Dorman was born in Dublin, and was brought up as a Quaker. He served with the Royal Navy and with the Young Men's Christian Association, later working in insurance. Around 1885, he was living in Derry and was already regarded as one of the most prominent socialists in the city. Dorman later moved back to Dublin and joined the Independent Labour Party. There, he co-signed the letter which invited James Connolly to become the organiser of the Dublin Socialist Society.
Dorman seconded the proposal to re-form the Dublin Socialist Society as the Irish Socialist Republican Party (IRSP), and spoke alongside Connolly at the party's official launch, on the Dublin Custom House steps. He moved to Limerick later in the year, but was unable to establish a branch of the party there, and resigned from the IRSP in June 1897.
Dorman remained a Christian socialist, and continued to give public speeches when he moved to Belfast in 1912. When the Belfast Labour Party was established, he became active in it and when, in 1924, it was reconstituted as the Northern Ireland Labour Party (NILP), he was elected as its first vice-president. Later in the year, he stood to succeed Joseph Davison as alderman for the Court ward on the Belfast Corporation, but he was defeated by independent Unionist John William Nixon. The Manchester Guardian reported that several women supporting Nixon were arrested on the day of the election, on charges of personation.
In 1925, Dorman was elected as the first NILP member of the Senate of Northern Ireland. He served until 1933, when he lost his seat due to the reduced number of NILP members in the Commons. He stood again in 1935, following the death of George Clark, but was defeated by the Ulster Unionist Party candidate William Gibson by 35 votes to 5.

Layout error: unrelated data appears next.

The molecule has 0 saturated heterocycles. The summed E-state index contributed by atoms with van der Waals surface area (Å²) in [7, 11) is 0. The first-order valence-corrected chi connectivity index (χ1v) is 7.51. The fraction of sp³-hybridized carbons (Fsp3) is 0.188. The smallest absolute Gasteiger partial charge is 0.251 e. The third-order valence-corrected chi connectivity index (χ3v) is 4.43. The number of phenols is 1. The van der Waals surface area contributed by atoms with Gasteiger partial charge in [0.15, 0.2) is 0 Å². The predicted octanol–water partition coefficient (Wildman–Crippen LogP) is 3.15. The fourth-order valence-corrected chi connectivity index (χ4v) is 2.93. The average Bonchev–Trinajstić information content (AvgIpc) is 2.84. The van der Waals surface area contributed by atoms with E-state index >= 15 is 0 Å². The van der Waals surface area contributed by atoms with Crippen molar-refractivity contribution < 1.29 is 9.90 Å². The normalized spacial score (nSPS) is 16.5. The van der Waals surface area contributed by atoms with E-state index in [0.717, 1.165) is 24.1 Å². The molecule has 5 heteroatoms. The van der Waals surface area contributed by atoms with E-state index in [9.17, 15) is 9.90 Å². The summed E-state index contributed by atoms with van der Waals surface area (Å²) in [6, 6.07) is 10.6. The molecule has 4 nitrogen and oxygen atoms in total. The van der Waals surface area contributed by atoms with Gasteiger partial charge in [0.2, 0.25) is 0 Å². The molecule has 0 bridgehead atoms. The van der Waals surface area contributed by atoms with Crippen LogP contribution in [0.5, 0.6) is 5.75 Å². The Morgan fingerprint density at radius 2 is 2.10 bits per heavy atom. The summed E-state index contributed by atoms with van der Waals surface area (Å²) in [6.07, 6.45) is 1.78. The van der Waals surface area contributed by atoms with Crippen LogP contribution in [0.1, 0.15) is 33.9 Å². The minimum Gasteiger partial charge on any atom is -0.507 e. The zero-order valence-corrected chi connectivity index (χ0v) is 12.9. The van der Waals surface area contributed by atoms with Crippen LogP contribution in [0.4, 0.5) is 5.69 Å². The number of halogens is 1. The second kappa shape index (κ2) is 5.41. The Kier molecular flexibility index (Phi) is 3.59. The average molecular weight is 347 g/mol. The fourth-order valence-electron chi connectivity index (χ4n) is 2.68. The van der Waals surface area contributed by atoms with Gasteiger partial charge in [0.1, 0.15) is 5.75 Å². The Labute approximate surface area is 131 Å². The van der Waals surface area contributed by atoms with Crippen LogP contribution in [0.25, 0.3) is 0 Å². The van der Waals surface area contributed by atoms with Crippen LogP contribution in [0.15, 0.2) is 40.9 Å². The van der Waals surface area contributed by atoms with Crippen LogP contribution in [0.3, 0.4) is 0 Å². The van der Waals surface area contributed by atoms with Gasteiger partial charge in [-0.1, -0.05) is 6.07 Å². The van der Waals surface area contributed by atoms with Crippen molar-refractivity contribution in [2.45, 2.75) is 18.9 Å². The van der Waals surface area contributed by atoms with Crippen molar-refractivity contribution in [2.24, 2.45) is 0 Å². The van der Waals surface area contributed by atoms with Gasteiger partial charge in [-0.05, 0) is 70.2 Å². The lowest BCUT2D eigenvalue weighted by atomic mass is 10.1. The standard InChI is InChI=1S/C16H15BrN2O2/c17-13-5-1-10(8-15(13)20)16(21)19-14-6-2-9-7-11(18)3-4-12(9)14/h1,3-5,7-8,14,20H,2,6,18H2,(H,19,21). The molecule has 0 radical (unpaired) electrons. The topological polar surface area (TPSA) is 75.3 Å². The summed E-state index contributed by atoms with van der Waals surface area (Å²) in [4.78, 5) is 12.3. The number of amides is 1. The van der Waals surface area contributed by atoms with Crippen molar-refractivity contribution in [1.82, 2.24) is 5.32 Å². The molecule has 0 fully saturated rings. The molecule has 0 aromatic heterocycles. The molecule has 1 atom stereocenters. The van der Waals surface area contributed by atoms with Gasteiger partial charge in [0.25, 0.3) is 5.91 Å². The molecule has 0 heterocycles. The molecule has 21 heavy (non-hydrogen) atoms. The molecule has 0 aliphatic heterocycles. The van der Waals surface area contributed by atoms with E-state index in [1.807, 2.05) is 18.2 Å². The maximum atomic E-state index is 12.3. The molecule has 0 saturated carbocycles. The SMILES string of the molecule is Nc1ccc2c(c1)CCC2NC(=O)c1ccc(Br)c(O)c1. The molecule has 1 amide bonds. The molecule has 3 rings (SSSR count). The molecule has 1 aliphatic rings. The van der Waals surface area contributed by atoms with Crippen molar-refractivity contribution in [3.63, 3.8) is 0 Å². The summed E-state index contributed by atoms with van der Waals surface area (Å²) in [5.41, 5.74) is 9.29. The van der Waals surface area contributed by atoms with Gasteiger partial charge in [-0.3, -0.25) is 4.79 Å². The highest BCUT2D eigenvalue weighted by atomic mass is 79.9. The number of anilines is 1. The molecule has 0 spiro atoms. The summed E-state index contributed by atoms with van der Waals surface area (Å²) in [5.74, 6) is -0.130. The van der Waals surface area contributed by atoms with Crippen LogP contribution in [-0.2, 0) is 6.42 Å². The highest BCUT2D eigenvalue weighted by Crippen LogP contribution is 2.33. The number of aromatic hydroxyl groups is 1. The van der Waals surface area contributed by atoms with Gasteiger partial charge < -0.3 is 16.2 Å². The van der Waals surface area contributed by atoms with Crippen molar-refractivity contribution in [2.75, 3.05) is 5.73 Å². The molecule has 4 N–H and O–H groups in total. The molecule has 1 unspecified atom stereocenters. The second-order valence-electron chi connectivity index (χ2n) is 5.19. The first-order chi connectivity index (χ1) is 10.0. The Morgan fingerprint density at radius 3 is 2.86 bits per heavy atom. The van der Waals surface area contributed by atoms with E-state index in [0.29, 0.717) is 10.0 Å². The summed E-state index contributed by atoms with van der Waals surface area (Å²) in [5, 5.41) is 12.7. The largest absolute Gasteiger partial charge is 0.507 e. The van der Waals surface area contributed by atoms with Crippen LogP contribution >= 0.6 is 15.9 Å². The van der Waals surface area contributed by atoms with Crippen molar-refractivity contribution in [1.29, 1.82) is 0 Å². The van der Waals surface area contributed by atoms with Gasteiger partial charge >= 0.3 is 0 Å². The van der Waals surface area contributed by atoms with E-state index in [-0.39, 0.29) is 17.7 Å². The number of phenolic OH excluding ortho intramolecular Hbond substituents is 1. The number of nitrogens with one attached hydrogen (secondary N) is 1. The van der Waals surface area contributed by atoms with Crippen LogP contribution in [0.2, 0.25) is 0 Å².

Dorman was regarded as an expert on Irish literature of the nineteenth century, and was also known as an advocate of temperance. During the 1930s, he campaigned for the reunification of Ireland, and supported Nationalist Party candidates in several elections. Dorman visited Liverpool in mid-1937 to attend the funeral of his brother, but he died suddenly, while addressing a religious meeting, and was buried alongside him.
- "Northern politician's tragic death", Irish News, 25 August 1937
- Fintan Lane, The origins of modern Irish socialism, 1881-1896, p.112
- Fintan Lane, The origins of modern Irish socialism, 1881-1896, p.215
- Donal Nevin, James Connolly: A Full Life, p.60
- Fintan Lane, The origins of modern Irish socialism, 1881-1896, p.218
- Fintan Lane, The origins of modern Irish socialism, 1881-1896, p.221
- Fintan Lane, The origins of modern Irish socialism, 1881-1896, p.190
- Joe Keenan, The Labour Opposition of Northern Ireland, p.17
- "Ulster's last ditch a court of law", Manchester Guardian, 15 August 1924
- "Women change clothes and go on voting", Manchester Guardian, 28 August 1924
- The Northern Ireland Senate, 1921-72, Northern Ireland Elections]
- D. R. O'Connor Lysaght, "Between comrades: James Connolly, letters and correspondence, 1889–1916", History Ireland, vol.16 no.3
- "New Ulster Senator", Daily Mirror, 1 May 1935, p.7
- Untitled article, Manchester Guardian, 25 August 1937, p.5